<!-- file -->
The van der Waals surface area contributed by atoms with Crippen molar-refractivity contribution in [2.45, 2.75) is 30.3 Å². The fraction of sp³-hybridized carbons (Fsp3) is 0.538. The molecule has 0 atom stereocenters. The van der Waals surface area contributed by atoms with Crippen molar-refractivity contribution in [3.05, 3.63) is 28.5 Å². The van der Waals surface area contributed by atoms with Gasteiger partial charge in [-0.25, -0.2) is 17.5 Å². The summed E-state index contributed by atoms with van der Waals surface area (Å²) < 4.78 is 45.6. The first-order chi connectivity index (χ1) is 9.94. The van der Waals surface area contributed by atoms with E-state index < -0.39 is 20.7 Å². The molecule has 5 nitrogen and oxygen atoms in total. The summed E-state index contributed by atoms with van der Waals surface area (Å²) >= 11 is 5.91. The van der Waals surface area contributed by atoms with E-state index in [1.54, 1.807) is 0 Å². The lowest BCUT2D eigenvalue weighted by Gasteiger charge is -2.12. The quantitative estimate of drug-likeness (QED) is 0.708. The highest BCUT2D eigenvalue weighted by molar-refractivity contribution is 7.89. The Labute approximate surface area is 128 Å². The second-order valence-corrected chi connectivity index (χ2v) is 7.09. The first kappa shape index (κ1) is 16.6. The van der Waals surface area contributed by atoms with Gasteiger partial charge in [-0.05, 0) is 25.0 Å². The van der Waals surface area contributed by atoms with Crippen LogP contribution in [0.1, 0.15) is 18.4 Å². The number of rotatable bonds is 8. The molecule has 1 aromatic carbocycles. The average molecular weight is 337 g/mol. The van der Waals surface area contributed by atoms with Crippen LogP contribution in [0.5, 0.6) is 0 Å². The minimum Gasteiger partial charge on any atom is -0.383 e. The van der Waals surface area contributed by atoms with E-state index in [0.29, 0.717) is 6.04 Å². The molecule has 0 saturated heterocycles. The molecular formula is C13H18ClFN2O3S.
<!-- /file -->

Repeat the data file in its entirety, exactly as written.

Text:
The van der Waals surface area contributed by atoms with Crippen molar-refractivity contribution in [2.45, 2.75) is 30.3 Å². The fraction of sp³-hybridized carbons (Fsp3) is 0.538. The molecule has 0 atom stereocenters. The van der Waals surface area contributed by atoms with Crippen molar-refractivity contribution in [3.05, 3.63) is 28.5 Å². The van der Waals surface area contributed by atoms with Gasteiger partial charge in [-0.25, -0.2) is 17.5 Å². The summed E-state index contributed by atoms with van der Waals surface area (Å²) < 4.78 is 45.6. The first-order chi connectivity index (χ1) is 9.94. The van der Waals surface area contributed by atoms with E-state index < -0.39 is 20.7 Å². The molecule has 5 nitrogen and oxygen atoms in total. The summed E-state index contributed by atoms with van der Waals surface area (Å²) >= 11 is 5.91. The van der Waals surface area contributed by atoms with E-state index in [1.54, 1.807) is 0 Å². The lowest BCUT2D eigenvalue weighted by Gasteiger charge is -2.12. The quantitative estimate of drug-likeness (QED) is 0.708. The highest BCUT2D eigenvalue weighted by molar-refractivity contribution is 7.89. The Labute approximate surface area is 128 Å². The second-order valence-corrected chi connectivity index (χ2v) is 7.09. The first kappa shape index (κ1) is 16.6. The van der Waals surface area contributed by atoms with Gasteiger partial charge in [-0.05, 0) is 25.0 Å². The van der Waals surface area contributed by atoms with Crippen LogP contribution in [0.1, 0.15) is 18.4 Å². The number of rotatable bonds is 8. The molecule has 1 aromatic carbocycles. The average molecular weight is 337 g/mol. The van der Waals surface area contributed by atoms with Crippen LogP contribution in [0.5, 0.6) is 0 Å². The minimum Gasteiger partial charge on any atom is -0.383 e. The van der Waals surface area contributed by atoms with E-state index in [0.29, 0.717) is 6.04 Å². The molecule has 0 saturated heterocycles. The molecular formula is C13H18ClFN2O3S.